DO YOU HAVE AN EVENT YOU’D LIKE TO PROMOTE ON OUR EVENTS CALENDAR? Please email email@example.com and include the following information: Event title, date, time, location, contact information and a brief description including any required fees. Please note: Event information must be received at least 60 days in advance to be considered for publication in Oregon Healthy Living. We’re currently accepting submissions for event dates between July 2-31, 2018.
Oregon Healthy Living • May 7, 2018
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SPRING THAW MOUNTAIN BIKE FESTIVAL 7 A.M. • MOUNT ASHLAND, ASHLAND CONTACT INFO: ashlandspringthaw.com Celebrating 27 years, this is one of the biggest mountain bike events in Oregon. It features a cross-country race Saturday and a downhill race Sunday. A free shuttle service is available to participants. A portion of entry fees will be donated to Rogue Valley Mountain Bike Association for the protection and expansion of bike trails in our area.
SOROPTIMIST INTERNATIONAL NORTH VALLEY GARDEN TOUR 9 P.M.-3 P.M. • JACKSONVILLE CONTACT INFO: firstname.lastname@example.org Each year a variety of beautiful gardens are chosen to highlight the creative ways that outdoor spaces can be utilized. There will be a wild profusion of color and textures to inspire the most reluctant gardeners. View six beautiful, unique gardens in the Jacksonville/Central Point area.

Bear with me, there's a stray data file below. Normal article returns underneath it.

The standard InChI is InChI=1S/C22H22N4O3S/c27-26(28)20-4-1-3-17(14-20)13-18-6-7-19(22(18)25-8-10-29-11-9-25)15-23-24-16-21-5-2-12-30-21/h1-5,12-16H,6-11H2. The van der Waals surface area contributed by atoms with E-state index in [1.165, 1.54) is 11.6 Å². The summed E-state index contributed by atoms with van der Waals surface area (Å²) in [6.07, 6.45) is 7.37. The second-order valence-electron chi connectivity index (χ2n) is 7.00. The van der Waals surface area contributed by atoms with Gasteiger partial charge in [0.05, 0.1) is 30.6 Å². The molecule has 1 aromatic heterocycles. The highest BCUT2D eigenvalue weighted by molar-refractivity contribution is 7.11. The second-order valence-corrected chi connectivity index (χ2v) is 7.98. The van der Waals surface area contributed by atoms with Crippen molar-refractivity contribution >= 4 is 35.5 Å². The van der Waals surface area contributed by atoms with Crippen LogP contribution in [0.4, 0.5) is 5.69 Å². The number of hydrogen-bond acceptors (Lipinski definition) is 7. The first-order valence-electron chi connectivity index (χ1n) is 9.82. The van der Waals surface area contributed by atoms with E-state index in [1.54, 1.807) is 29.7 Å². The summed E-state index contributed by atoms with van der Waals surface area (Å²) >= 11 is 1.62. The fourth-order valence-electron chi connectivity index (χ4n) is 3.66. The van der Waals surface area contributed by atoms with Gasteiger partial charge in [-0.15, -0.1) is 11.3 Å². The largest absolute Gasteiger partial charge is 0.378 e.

GOOD FOOD FESTIVAL 2-5 P.M. • MEDFORD FOOD CO-OP, 945 S. RIVERSIDE AVE., MEDFORD CONTACT INFO: 541.779.2667 Enjoy free food and beverage samples as well as cooking demonstrations. Family-friendly activities and a variety of raffles are also part of the fun.
GRANTS PASS FREEDOM RUN 9:30 A.M. • 6TH & C STREETS, GRANTS PASS CONTACT INFO: www.gpfreedomrun.com A 5K run/walk along the Rogue River to kick off the Boatnik Parade. A 1-mile fun walk is also part of this year’s events. Participants are encouraged to wear red, white and blue colors.
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Oregon Healthy Living â€¢ May 7, 2018
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May 7, 2018